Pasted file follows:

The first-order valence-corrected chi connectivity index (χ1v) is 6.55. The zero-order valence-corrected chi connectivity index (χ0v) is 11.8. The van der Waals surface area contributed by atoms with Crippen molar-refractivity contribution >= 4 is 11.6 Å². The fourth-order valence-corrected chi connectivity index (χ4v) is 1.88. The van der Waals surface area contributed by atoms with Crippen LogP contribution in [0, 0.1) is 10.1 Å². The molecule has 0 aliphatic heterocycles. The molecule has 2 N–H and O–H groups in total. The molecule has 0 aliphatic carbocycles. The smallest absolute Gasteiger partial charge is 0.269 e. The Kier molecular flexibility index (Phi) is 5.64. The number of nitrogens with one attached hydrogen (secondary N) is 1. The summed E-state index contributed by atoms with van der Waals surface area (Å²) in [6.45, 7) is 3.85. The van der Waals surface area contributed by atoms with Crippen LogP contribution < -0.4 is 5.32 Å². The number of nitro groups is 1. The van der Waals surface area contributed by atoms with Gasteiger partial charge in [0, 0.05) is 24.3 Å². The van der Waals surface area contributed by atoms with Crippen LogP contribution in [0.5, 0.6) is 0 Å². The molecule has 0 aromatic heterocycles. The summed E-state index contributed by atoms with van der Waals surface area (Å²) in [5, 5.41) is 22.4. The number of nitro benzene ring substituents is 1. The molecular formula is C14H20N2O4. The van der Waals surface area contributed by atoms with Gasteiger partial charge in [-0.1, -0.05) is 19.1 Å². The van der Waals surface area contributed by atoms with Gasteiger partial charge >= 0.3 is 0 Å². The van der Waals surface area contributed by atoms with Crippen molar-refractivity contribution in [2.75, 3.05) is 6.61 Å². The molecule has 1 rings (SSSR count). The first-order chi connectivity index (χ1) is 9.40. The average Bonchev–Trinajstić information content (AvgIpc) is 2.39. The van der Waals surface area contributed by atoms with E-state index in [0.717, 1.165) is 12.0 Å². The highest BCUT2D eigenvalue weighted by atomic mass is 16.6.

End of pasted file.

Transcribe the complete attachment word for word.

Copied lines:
The first-order valence-corrected chi connectivity index (χ1v) is 6.55. The zero-order valence-corrected chi connectivity index (χ0v) is 11.8. The van der Waals surface area contributed by atoms with Crippen molar-refractivity contribution >= 4 is 11.6 Å². The fourth-order valence-corrected chi connectivity index (χ4v) is 1.88. The van der Waals surface area contributed by atoms with Crippen LogP contribution in [0, 0.1) is 10.1 Å². The molecule has 0 aliphatic heterocycles. The molecule has 2 N–H and O–H groups in total. The molecule has 0 aliphatic carbocycles. The smallest absolute Gasteiger partial charge is 0.269 e. The Kier molecular flexibility index (Phi) is 5.64. The number of nitrogens with one attached hydrogen (secondary N) is 1. The summed E-state index contributed by atoms with van der Waals surface area (Å²) in [6.45, 7) is 3.85. The van der Waals surface area contributed by atoms with Crippen LogP contribution < -0.4 is 5.32 Å². The number of nitro groups is 1. The van der Waals surface area contributed by atoms with Gasteiger partial charge in [0, 0.05) is 24.3 Å². The van der Waals surface area contributed by atoms with Crippen LogP contribution in [0.5, 0.6) is 0 Å². The molecule has 0 aromatic heterocycles. The summed E-state index contributed by atoms with van der Waals surface area (Å²) in [5, 5.41) is 22.4. The number of nitro benzene ring substituents is 1. The molecular formula is C14H20N2O4. The van der Waals surface area contributed by atoms with Gasteiger partial charge in [-0.1, -0.05) is 19.1 Å². The van der Waals surface area contributed by atoms with Gasteiger partial charge >= 0.3 is 0 Å². The van der Waals surface area contributed by atoms with Crippen molar-refractivity contribution in [2.75, 3.05) is 6.61 Å². The molecule has 1 rings (SSSR count). The first-order chi connectivity index (χ1) is 9.40. The average Bonchev–Trinajstić information content (AvgIpc) is 2.39. The van der Waals surface area contributed by atoms with E-state index in [0.717, 1.165) is 12.0 Å². The highest BCUT2D eigenvalue weighted by atomic mass is 16.6.